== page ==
Hinkley Point C will cost 18 billion euros.
Correction, Hinkley Point C has an estimated cost of 18 billion euros. Large infrastructure projects have a nasty habit of being over time and over budget. This is true of EDF’s latest project in France.
18 billion euros is larger than the capital value of EDF. Major shareholder in EDF is the French government. If Hinkley Point C proves to be, as many suspect, a White Elephant, it will destroy the French government.
The French Unions are oposed to Hinkley Point C and are considering mounting a legal challenge.
The new UK government is having second thoughts.
The price of electricity from Hinkley Point C is guaranteed for the next thirty-five years at double the current price of electricity.
The price of electricity from renewables has been halving every 18 months.
The offshore wind farms Siemens plan to build in the North Sea will deliver electricity at much lower price than Hinkley Point C
Hinkley Point C is a disaster and must be stopped.
Proponents correctly say we need reliable sources of clean energy. That is why we must push ahead with renewables, the more we have, the more reliable, as not reliant upon the unreliability of a few sources. Also resilient.
We must follow a Soft Energy Path, one wheres sources are matched to usage.
Nuclear power is hard energy, it is also very brittle.
installation of rooftop solar panels
Last week, my neighbour installed 14 solar panels on his south facing roof. Speaking to the contractors, they said peak output (on a good day when the sun is shining) is 3 kW.
Imagine if every house had solar panels, if new build was mandatory to have solar panels.
Inshore wind farms have been a disaster. Wealthy landowners reap the subsidies. Or did
We need to create community owned local area grids. Into which feed renewables guaranteed a fair price. Consumers would pay a fair price. Any surplus energy would be fed to other local are grids via a publicly owned National Grid. Any monetary surplus would either be fed back into the local grid or used to finance community projects, watering of the collaborative commons.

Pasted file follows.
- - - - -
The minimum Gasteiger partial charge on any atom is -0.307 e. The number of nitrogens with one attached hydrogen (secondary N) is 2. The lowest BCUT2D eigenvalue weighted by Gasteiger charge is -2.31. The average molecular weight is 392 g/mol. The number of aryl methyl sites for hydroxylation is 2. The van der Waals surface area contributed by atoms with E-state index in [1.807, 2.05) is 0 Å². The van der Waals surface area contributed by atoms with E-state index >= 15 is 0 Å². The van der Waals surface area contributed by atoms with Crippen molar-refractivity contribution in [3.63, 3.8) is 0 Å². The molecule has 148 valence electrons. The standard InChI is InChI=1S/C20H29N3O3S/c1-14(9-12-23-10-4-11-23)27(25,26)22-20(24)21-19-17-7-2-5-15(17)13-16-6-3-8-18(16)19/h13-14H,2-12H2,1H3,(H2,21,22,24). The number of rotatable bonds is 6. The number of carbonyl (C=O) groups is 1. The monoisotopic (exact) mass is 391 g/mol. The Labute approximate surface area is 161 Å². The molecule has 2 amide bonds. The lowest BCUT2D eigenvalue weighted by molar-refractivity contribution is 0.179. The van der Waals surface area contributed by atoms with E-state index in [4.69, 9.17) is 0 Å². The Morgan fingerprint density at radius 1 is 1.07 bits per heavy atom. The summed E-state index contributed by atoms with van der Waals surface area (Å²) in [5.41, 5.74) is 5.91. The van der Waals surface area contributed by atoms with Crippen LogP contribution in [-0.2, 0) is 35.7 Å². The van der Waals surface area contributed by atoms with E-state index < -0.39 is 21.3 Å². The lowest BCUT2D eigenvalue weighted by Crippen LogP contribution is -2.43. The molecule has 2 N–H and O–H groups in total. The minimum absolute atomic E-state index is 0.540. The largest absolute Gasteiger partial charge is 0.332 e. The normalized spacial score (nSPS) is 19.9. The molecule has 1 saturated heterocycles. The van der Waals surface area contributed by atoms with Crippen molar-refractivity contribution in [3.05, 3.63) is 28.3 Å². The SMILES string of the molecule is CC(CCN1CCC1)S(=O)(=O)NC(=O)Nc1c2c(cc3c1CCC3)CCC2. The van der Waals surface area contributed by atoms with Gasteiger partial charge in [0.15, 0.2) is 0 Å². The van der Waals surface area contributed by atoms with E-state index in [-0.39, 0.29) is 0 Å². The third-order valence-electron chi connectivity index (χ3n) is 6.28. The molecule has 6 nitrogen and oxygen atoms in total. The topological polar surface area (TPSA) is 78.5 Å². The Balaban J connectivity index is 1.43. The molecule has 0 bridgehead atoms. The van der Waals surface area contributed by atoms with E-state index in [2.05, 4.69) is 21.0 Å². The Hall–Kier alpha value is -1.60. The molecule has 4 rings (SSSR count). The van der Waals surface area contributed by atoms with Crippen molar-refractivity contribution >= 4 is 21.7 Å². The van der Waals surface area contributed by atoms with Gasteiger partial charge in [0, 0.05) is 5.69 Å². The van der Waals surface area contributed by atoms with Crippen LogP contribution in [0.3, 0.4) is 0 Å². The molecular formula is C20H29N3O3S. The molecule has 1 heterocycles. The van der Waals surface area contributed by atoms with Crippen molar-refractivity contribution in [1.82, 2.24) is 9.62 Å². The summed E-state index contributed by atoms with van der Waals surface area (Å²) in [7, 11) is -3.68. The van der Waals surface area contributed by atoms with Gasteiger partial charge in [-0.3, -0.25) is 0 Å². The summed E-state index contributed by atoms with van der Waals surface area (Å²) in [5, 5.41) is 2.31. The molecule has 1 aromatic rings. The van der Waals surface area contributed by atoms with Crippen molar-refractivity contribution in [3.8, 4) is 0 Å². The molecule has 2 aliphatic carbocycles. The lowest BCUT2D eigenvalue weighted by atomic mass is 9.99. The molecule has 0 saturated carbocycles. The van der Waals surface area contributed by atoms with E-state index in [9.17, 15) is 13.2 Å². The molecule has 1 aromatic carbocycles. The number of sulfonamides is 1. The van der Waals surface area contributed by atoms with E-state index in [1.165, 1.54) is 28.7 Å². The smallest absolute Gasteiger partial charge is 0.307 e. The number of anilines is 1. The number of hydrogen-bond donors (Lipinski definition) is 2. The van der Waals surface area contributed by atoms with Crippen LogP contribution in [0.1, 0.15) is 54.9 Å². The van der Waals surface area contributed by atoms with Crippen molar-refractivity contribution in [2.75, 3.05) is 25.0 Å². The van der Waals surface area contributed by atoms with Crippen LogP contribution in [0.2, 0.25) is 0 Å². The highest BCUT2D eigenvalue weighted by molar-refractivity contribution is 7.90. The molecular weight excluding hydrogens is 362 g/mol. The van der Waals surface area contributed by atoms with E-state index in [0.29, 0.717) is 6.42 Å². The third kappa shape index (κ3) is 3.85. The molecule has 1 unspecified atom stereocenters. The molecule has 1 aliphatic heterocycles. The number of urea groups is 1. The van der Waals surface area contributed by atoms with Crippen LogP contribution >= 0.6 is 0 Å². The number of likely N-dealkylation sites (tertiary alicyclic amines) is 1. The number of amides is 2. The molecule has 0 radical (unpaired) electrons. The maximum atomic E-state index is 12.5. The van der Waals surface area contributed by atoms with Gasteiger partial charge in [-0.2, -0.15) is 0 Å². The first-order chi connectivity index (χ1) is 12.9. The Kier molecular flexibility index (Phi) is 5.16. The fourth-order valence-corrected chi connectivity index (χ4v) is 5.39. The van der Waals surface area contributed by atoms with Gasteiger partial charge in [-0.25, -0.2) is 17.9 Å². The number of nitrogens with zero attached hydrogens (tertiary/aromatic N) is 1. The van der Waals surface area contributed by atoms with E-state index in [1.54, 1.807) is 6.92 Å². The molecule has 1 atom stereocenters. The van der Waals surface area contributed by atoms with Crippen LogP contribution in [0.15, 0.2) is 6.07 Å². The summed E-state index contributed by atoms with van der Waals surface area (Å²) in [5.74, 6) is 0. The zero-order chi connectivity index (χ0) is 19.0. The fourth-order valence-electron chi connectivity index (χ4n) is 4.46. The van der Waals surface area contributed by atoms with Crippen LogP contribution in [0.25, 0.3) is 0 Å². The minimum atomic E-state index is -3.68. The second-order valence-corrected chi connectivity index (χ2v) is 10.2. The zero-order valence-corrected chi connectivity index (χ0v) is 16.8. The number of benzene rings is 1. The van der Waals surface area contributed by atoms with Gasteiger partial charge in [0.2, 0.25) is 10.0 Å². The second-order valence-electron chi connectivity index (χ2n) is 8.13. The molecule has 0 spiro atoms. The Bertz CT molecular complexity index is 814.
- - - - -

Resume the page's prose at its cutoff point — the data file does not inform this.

EU pushed diesel, thanks to lobbying by VW (the same VW that rigged emission tests). Net result nearly ten thousand deaths a year in London due to air pollution from toxic diesel.
In US and Japan, a different route of hybrid and electric cars.
One of the problems with electricity supply from renewables, is matching supply to demand. Electricity from the sun during the day when demand also peaks. Wind blows at night when demand is low
Surplus generation, could be, at cheaper rate via smart meters, used to charge electric cars. Electric cars when not in use, with fully charged batteries, could be used when peak demand exceeds supply. Smart meters can also use the electricity for low grade heat, for example water heating and space heating, where being cut off for a short while does not impact on the user (especially if have manual override).
A couple of weeks ago, a useless report on abuse by the Big Six, a useless report that cost millions to compile. A couple of their worthless recommendations was better use of price comparison sites (better called price fixing sites as paid by suppliers to set up deals) and if consumers had not recently change supplier, add them to a database to receive junk mail from suppliers.
One measure at a stroke would improve the situation, eliminate standing charges, a fixed rate per kW-H, or maybe two rates, one a special cheap rate when surplus exceeds supply (requiring smart meters).
There are no standing charges when paying for petrol, there should be no standing charges when buying electricity.
We do not need to nationalise the Big Six, introduce community owned and controlled local grids, and the Big Six would be driven out of business, as unable to compete.
Post-Brexit, we need investment in green infrastructure, investment in publicly owned railways, in locally owned and controlled electricity grids. What we do not need is bad infrastructure, HS2, Hinkley Point C, expansion of London City Airport or additional runways at Heathrow and Gatwick.